TORONTO -- Canada has become the latest country to announce it would begin using a contact tracing smartphone application to help mitigate the spread of COVID-19.

Prime Minister Justin Trudeau told reporters Thursday that the “completely voluntary” app will be available in early July to any Canadian that wants it. It uses Bluetooth connectivity to track when two devices come in close contact with each other and if a user tests positive for the virus, the app will notify anyone that had come in close contact with that person’s phone.

While contact tracing apps have been rolled out elsewhere,not every country’s app has had a smooth roll out.

Here are four takeaways from other countries that have developed contact tracing applications:


The big concern with these apps internationally is privacy. A study this week from Amnesty Internationalexamined 11 contact tracing apps from Europe, north Africa and Asia, and found some of the apps are “putting the privacy and security of hundreds of thousands of people at risk.”

The organization found Bahrain’s “BeAware Bahrain,” Kuwait’s “Shlonik” and Norway’s “Smittestopp” apps to be particularly troubling for the users’ privacy, as they use GPS data and allow for real-time tracking of its users. Norway has since paused the use of its app.

“The Norwegian app was highly invasive and the decision to go back to the drawing board is the right one,” Claudio Guarnieri, head of Amnesty International’s Security Lab, said in a news release. “We urge the Bahraini and Kuwaiti governments to also immediately halt the use of such intrusive apps in their current form.”

Trudeau said Thursday that the privacy of Canadians “will be fully respected,” and that location services would not be used for the app, meaning it would not use real-time movement tracking.

Amnesty International added that apps using a decentralized model of Bluetooth contact tracing, such as Canada’s, “tend to be less concerning from a privacy perspective.”


Similar to Canada’s app, Google and Apple are involved in several of the contact tracing applications around the world.

In May, both companies released a software tool that allows developers to use the Bluetooth capability of smartphones to detect each other, while also maintaining the user’s privacy.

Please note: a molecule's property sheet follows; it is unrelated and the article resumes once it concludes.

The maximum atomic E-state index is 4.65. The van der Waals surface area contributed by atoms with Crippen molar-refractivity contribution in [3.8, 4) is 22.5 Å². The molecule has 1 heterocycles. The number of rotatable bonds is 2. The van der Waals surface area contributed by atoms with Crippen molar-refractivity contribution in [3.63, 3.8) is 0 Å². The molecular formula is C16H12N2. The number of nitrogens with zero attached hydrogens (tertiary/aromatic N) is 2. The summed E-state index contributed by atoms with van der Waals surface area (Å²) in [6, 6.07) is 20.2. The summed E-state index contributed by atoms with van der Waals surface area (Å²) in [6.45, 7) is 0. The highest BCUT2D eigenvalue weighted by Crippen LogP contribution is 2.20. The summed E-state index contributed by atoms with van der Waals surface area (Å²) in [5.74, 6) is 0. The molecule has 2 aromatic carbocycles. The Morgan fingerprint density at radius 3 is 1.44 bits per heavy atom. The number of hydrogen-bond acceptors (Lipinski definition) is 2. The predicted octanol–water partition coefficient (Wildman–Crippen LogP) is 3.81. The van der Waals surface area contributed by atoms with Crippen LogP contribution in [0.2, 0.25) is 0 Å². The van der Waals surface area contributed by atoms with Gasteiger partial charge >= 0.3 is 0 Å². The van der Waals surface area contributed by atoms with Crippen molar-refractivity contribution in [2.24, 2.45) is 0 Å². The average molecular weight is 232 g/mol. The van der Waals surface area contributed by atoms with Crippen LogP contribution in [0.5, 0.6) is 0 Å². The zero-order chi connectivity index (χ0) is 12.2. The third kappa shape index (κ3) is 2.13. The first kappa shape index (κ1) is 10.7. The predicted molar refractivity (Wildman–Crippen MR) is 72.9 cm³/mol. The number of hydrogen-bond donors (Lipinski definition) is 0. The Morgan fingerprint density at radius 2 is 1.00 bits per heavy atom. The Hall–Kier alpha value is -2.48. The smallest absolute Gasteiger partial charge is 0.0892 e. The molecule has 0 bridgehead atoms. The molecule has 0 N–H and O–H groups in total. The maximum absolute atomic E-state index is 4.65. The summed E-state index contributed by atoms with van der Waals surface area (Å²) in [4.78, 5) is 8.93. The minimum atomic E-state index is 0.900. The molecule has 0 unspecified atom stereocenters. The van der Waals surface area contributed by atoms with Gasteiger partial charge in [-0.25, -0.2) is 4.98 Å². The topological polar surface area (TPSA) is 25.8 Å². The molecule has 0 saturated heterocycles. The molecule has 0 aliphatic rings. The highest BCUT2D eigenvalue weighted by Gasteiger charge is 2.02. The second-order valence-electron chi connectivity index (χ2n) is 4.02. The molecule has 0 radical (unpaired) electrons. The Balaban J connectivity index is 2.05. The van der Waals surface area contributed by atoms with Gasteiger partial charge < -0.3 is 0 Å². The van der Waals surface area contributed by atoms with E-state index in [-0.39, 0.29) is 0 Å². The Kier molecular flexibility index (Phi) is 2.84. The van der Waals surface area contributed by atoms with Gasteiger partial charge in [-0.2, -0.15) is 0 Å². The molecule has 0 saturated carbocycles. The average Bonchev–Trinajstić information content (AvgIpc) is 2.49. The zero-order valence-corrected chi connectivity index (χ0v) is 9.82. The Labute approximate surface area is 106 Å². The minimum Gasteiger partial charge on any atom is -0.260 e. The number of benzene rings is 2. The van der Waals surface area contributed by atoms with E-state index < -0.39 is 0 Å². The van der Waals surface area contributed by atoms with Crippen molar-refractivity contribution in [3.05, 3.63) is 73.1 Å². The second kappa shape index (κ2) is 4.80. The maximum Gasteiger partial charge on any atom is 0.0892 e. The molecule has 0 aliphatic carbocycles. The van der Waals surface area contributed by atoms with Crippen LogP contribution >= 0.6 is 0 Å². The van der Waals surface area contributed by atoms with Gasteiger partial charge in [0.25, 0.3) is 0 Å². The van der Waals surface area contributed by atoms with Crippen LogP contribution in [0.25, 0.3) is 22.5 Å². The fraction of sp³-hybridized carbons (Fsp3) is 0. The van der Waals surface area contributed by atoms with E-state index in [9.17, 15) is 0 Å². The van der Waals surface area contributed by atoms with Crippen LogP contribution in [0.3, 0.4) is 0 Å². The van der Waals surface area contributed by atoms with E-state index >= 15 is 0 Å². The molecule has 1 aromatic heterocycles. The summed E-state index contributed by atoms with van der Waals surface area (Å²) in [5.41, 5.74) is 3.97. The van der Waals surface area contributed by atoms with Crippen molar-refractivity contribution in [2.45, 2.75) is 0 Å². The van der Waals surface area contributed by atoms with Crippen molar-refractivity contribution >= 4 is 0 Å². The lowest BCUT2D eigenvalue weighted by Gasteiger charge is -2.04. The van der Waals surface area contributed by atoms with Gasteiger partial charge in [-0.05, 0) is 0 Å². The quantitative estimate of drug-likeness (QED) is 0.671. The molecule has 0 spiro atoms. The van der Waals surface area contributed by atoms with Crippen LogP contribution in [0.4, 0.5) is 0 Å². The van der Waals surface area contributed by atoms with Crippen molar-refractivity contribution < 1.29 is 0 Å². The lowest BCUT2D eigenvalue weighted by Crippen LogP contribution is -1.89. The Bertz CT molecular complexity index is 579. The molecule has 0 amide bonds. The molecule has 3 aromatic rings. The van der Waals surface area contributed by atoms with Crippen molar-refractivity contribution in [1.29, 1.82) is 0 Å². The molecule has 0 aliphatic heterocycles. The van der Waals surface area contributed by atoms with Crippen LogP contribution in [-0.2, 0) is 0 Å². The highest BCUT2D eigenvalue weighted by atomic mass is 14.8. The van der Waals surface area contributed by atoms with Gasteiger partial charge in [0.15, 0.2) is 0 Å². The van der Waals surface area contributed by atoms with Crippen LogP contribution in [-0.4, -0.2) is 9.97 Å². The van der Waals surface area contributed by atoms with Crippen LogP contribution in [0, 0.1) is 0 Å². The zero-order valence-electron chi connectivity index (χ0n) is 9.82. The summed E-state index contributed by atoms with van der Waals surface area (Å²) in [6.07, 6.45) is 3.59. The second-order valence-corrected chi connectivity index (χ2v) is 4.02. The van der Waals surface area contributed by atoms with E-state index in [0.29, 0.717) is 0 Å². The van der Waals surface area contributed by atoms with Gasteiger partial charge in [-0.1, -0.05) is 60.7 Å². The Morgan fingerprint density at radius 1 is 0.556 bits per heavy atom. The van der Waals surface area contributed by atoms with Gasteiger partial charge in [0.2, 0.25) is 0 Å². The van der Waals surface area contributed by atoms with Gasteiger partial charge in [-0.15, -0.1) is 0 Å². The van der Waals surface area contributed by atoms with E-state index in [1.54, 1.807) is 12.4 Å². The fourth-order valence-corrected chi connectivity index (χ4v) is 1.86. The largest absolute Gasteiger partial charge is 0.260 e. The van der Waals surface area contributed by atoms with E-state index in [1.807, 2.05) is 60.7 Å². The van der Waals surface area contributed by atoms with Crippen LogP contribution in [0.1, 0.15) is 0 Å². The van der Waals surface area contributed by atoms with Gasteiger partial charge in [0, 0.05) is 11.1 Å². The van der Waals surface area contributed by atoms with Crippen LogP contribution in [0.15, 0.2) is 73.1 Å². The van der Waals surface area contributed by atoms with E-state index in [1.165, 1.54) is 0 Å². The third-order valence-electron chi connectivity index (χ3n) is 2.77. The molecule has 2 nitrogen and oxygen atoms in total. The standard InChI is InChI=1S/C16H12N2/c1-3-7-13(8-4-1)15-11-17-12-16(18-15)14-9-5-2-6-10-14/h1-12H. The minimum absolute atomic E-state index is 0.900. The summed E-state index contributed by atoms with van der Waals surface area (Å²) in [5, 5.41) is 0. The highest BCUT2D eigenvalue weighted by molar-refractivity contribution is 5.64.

Switzerland, Germany and Italy have already launched apps based on this model. Last month, Apple and Google said that health agencies from 22 countries and U.S. states are using the tool to develop their own app.

Canada’s app, while developed by Shopify, Blackberry and the Government of Canada, is also using this tool from Google and Apple.

Applications using this software tool could help in the long term with international travel, as each country’s app could in theory communicate with each other.


While many countries are just now rolling out their apps, some countries that have had them since earlyspring now say they weren’t exactly the game changer that they had hoped.

In Iceland, developers launched “Rakning C-19” in early April and it was quickly downloaded by 38 per cent of the population, but its impact has been minimal.

“The technology is more or less … I wouldn’t say useless,” Gestur Pálmason, a detective with the Icelandic Police Service overseeing contact tracing efforts, told the MIT Technology Review. “I would say [Rakning-19] has proven useful in a few cases, but it wasn’t a game changer for us.”

A study out of the University of Oxford inApril, shows that contact tracing apps can help stop an epidemic, but only if approximately 60 per cent of the population uses it.

In Singapore, “TraceTogether” launched in April, but its lead developer was quick to temper expectations surrounding the product.

In a blog post, Jason May said the app would not be a “panacea” for the spread of the virus and that it is only meant to complement the existing tracing efforts.

“You cannot ‘big data’ your way out of a ‘no data’ situation. Period,” May wrote in the post.


In the United Kingdom, a contact tracing app had been a focal point of its response to the virus, with an initial plan to release their app in mid-May, but now the British government has said it won’t be ready before winter.

The U.K. government had intended to develop an application without the help of Apple and Google’s software tool, but have now change their minds. The government added that the delays are simply because it is no longer a priority, as they’ve noticed that people would rather hear any potential bad news from a human voice, rather than a notification on their phone.

“One of the things it has taught us is that it is the human contact that is the one most valued by people,” James Bethell, the minister for innovation at the Department of Health and Social Care, told the U.K.’s Science and Technology Committee on Wednesday.

“In fact, there is a danger of being too technological and relying too much on text and emails and alienating or freaking out people because you’re telling them quite alarming news through quite casual communications.”

In the United States, a survey from Avira indicates that more than 71 per cent of Americans would not download a contact tracing app if it were an option.

With files from CTV News Ottawa News Bureau Online Producer Rachel Aiello